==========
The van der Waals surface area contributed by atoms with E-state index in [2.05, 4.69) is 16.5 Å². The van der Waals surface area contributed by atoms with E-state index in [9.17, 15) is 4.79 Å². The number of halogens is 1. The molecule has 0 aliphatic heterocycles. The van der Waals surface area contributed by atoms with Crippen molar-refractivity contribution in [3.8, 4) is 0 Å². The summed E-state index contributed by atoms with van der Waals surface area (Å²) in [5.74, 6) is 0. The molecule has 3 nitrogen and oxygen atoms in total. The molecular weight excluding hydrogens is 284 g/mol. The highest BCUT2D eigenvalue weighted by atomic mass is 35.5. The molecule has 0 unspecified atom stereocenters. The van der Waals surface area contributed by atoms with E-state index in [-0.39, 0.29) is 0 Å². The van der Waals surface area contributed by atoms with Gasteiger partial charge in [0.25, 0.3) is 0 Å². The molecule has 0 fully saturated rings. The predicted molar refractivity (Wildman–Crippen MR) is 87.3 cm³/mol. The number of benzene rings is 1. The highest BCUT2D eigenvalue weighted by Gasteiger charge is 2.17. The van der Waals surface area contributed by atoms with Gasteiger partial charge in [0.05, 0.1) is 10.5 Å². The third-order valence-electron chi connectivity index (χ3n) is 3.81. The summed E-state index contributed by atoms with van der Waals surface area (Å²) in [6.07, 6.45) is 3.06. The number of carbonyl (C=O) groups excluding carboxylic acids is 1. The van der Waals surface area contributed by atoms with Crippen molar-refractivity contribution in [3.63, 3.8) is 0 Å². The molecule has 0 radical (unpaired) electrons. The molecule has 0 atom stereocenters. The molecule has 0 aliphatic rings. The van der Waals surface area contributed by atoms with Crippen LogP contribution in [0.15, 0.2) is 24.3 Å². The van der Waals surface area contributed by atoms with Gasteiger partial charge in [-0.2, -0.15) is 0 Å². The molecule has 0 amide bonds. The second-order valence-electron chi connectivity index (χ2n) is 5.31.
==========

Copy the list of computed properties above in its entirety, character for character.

The van der Waals surface area contributed by atoms with E-state index in [2.05, 4.69) is 16.5 Å². The van der Waals surface area contributed by atoms with E-state index in [9.17, 15) is 4.79 Å². The number of halogens is 1. The molecule has 0 aliphatic heterocycles. The van der Waals surface area contributed by atoms with Crippen molar-refractivity contribution in [3.8, 4) is 0 Å². The summed E-state index contributed by atoms with van der Waals surface area (Å²) in [5.74, 6) is 0. The molecule has 3 nitrogen and oxygen atoms in total. The molecular weight excluding hydrogens is 284 g/mol. The highest BCUT2D eigenvalue weighted by atomic mass is 35.5. The molecule has 0 unspecified atom stereocenters. The van der Waals surface area contributed by atoms with E-state index in [-0.39, 0.29) is 0 Å². The van der Waals surface area contributed by atoms with Gasteiger partial charge in [0.25, 0.3) is 0 Å². The molecule has 0 fully saturated rings. The predicted molar refractivity (Wildman–Crippen MR) is 87.3 cm³/mol. The number of benzene rings is 1. The highest BCUT2D eigenvalue weighted by Gasteiger charge is 2.17. The van der Waals surface area contributed by atoms with Gasteiger partial charge in [0.05, 0.1) is 10.5 Å². The third-order valence-electron chi connectivity index (χ3n) is 3.81. The summed E-state index contributed by atoms with van der Waals surface area (Å²) in [6.07, 6.45) is 3.06. The number of carbonyl (C=O) groups excluding carboxylic acids is 1. The van der Waals surface area contributed by atoms with Crippen molar-refractivity contribution in [3.63, 3.8) is 0 Å². The molecule has 0 radical (unpaired) electrons. The molecule has 0 atom stereocenters. The molecule has 0 aliphatic rings. The van der Waals surface area contributed by atoms with Crippen LogP contribution in [0.15, 0.2) is 24.3 Å². The van der Waals surface area contributed by atoms with Gasteiger partial charge in [-0.2, -0.15) is 0 Å². The molecule has 0 amide bonds. The second-order valence-electron chi connectivity index (χ2n) is 5.31.